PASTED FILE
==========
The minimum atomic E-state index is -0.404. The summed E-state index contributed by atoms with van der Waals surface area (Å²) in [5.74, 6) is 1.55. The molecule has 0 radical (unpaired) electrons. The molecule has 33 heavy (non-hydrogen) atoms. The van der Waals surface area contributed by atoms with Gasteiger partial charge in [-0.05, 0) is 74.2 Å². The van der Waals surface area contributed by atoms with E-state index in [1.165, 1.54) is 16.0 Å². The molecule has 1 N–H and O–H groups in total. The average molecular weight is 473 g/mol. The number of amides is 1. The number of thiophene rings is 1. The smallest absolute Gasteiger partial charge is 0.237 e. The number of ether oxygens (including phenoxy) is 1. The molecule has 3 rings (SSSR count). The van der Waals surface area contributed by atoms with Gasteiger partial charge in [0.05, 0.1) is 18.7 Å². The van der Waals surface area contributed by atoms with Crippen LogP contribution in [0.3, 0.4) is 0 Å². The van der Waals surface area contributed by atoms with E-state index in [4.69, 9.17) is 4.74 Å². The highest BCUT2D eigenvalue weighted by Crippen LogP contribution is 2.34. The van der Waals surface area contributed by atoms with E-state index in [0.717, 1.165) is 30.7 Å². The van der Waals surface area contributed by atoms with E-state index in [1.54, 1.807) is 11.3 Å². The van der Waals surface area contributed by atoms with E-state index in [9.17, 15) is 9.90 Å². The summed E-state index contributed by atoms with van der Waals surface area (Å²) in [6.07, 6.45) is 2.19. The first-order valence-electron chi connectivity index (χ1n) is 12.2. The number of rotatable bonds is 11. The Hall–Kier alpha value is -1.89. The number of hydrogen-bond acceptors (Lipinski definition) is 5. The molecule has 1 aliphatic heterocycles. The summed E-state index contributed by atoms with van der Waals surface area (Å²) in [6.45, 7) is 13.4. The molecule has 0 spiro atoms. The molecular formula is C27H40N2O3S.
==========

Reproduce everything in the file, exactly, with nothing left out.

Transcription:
The minimum atomic E-state index is -0.404. The summed E-state index contributed by atoms with van der Waals surface area (Å²) in [5.74, 6) is 1.55. The molecule has 0 radical (unpaired) electrons. The molecule has 33 heavy (non-hydrogen) atoms. The van der Waals surface area contributed by atoms with Gasteiger partial charge in [-0.05, 0) is 74.2 Å². The van der Waals surface area contributed by atoms with E-state index in [1.165, 1.54) is 16.0 Å². The molecule has 1 N–H and O–H groups in total. The average molecular weight is 473 g/mol. The number of amides is 1. The number of thiophene rings is 1. The smallest absolute Gasteiger partial charge is 0.237 e. The number of ether oxygens (including phenoxy) is 1. The molecule has 3 rings (SSSR count). The van der Waals surface area contributed by atoms with Gasteiger partial charge in [0.05, 0.1) is 18.7 Å². The van der Waals surface area contributed by atoms with Crippen LogP contribution in [0.3, 0.4) is 0 Å². The van der Waals surface area contributed by atoms with E-state index in [4.69, 9.17) is 4.74 Å². The highest BCUT2D eigenvalue weighted by Crippen LogP contribution is 2.34. The van der Waals surface area contributed by atoms with E-state index in [0.717, 1.165) is 30.7 Å². The van der Waals surface area contributed by atoms with E-state index in [1.54, 1.807) is 11.3 Å². The van der Waals surface area contributed by atoms with E-state index in [9.17, 15) is 9.90 Å². The summed E-state index contributed by atoms with van der Waals surface area (Å²) in [6.07, 6.45) is 2.19. The first-order valence-electron chi connectivity index (χ1n) is 12.2. The number of rotatable bonds is 11. The Hall–Kier alpha value is -1.89. The number of hydrogen-bond acceptors (Lipinski definition) is 5. The molecule has 1 aliphatic heterocycles. The summed E-state index contributed by atoms with van der Waals surface area (Å²) in [6.45, 7) is 13.4. The molecule has 0 spiro atoms. The molecular formula is C27H40N2O3S.